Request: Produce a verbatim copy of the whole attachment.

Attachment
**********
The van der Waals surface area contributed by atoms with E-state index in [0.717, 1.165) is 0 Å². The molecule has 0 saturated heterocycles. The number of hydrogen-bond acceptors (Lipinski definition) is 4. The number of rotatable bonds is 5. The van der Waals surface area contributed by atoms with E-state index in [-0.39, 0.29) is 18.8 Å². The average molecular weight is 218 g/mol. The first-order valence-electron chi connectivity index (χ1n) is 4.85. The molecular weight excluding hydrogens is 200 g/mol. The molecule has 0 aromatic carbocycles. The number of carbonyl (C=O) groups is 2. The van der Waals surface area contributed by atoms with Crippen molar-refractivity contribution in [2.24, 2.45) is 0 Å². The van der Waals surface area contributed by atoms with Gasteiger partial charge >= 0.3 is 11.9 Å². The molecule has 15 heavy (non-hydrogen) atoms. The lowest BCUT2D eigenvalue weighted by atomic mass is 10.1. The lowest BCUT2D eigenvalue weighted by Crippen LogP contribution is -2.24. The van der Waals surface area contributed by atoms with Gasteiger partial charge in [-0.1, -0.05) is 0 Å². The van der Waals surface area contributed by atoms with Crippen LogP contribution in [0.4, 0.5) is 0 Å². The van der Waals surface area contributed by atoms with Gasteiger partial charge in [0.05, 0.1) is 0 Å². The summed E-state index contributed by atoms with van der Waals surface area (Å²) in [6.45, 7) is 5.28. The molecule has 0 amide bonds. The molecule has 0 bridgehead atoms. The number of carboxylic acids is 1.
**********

The van der Waals surface area contributed by atoms with E-state index in [0.717, 1.165) is 0 Å². The molecule has 0 saturated heterocycles. The number of hydrogen-bond acceptors (Lipinski definition) is 4. The number of rotatable bonds is 5. The van der Waals surface area contributed by atoms with E-state index in [-0.39, 0.29) is 18.8 Å². The average molecular weight is 218 g/mol. The first-order valence-electron chi connectivity index (χ1n) is 4.85. The molecular weight excluding hydrogens is 200 g/mol. The molecule has 0 aromatic carbocycles. The number of carbonyl (C=O) groups is 2. The van der Waals surface area contributed by atoms with Crippen molar-refractivity contribution in [2.24, 2.45) is 0 Å². The van der Waals surface area contributed by atoms with Gasteiger partial charge >= 0.3 is 11.9 Å². The molecule has 15 heavy (non-hydrogen) atoms. The lowest BCUT2D eigenvalue weighted by atomic mass is 10.1. The lowest BCUT2D eigenvalue weighted by Crippen LogP contribution is -2.24. The van der Waals surface area contributed by atoms with Gasteiger partial charge in [-0.1, -0.05) is 0 Å². The van der Waals surface area contributed by atoms with Crippen LogP contribution in [0.4, 0.5) is 0 Å². The van der Waals surface area contributed by atoms with Gasteiger partial charge in [0.05, 0.1) is 0 Å². The summed E-state index contributed by atoms with van der Waals surface area (Å²) in [6.45, 7) is 5.28. The molecule has 0 amide bonds. The molecule has 0 bridgehead atoms. The number of carboxylic acids is 1.